In basketball, when you foul, you get penalized for it. Recently, basketball has been plagued by “flopping” — players dramatically falling to the floor, pretending to be fouled, trying to fool the referee into calling a foul. This has been recently recognized as a plague on the game.
When it comes to business, competition is a powerful conceptual framework. We admire companies competing, generating better products for their customers, and producing rewards for founders, management, and workers. We recognize that competition is sometimes rough and tough, and companies learn from each other’s innovations, trying to outdo each other.
In life, more generally, theft is another powerful conceptual lens. You must not steal goes a Commandment. We dislike people who steal.
In the last couple of years, in some important parts of the tech world, the framework of theft has trumped that of competition.
The most visible evidence of that is the princely and unexpected sums paid for the carcasses or the near carcasses of companies such as Nortel, Novell, and Motorola, whose products failed or were failing in the marketplace. Despite the fact that the companies were not competitive as demonstrated by their performance among customers, other companies saw great value as they could hurt (or defend themselves against such actions from) their competitors through patent litigation and seeking royalties (i.e. tolls to play in an area). The fact that a company’s value in death trumped its value in life, as a competitive force, suggests something very powerful.
This is upside-down. For innovation, the framework of competition must sit above the framework of theft.
Of course, this is not to defend theft. Instead, it is to say that to a great extent, the phenomena of companies claiming theft is both a strategic and tactical effort to ride the moral force of the concept of theft — the way we all understand it in the moral sense — to squelch competition.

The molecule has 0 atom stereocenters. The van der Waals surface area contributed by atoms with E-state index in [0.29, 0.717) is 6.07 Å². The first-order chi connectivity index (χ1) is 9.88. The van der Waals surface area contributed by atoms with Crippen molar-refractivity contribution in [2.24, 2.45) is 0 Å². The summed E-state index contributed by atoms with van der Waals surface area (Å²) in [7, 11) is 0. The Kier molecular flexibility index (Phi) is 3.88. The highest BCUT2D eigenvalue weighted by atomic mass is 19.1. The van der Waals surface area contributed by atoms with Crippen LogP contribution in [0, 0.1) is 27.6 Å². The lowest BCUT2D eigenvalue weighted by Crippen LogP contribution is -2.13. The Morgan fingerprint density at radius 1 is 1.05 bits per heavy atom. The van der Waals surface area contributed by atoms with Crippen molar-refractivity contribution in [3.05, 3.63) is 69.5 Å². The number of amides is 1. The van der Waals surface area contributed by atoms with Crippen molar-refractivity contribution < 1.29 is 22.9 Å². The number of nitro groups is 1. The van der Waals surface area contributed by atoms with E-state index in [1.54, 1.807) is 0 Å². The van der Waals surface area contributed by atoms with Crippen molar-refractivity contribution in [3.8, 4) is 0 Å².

The reality is much more complicated. As just one example, the “property” that is at the heart of some of these cases is often not of great value in itself as a result of its innovative importance, but because of the position an industry standard setting has elevated it to.
Here is how Judge Posner explains it in the recent ruling I noted was coming in the smartphone litigation between Apple and Google (Motorola):
The proper method of computing a FRAND royalty starts
with what the cost to the licensee would have been of obtaining,
just before the patented invention was declared essential to
compliance with the industry standard, a license for the function
performed by the patent. That cost would be a measure of
the value of the patent qua patent. But once a patent becomes
essential to a standard, the patentee’s bargaining power surges
because a prospective licensee has no alternative to licensing the
patent; he is at the patentee’s mercy. The purpose of the FRAND
requirements, the validity of which Motorola doesn’t question,
is to confine the patentee’s royalty demand to the value conferred
by the patent itself as distinct from the additional value—
the hold-up value—conferred by the patent’s being designated
Judge Posner also quotes the FTC, in a recent third-party filing in a smartphone litigation at the ITC, to bolster this point:
High switching costs combined with the threat of an exclusion
order could allow a patentee to obtain unreasonable
licensing terms despite its RAND commitment, not because
its invention is valuable, but because implementers
are locked in to practicing the standard. The resulting imbalance
between the value of patented technology and the
rewards for innovation may be especially acute where the
exclusion order is based on a patent covering a small component
of a complex multicomponent product. In these
ways, the threat of an exclusion order may allow the holder
of a RAND-encumbered SEP to realize royalty rates that
reflect patent hold-up, rather than the value of the patent
relative to alternatives.
It is time for the moral force of competition to take its rightful place above the lens of theft. In part, it’s through using antitrust more aggressively to discourage the abuse of patents. In part, it’s through influential judges like Posner here, creating persuasive precedent and giving other judges the support to take similar actions. But mostly, it’s due through a cultural change and for tech companies to stand down.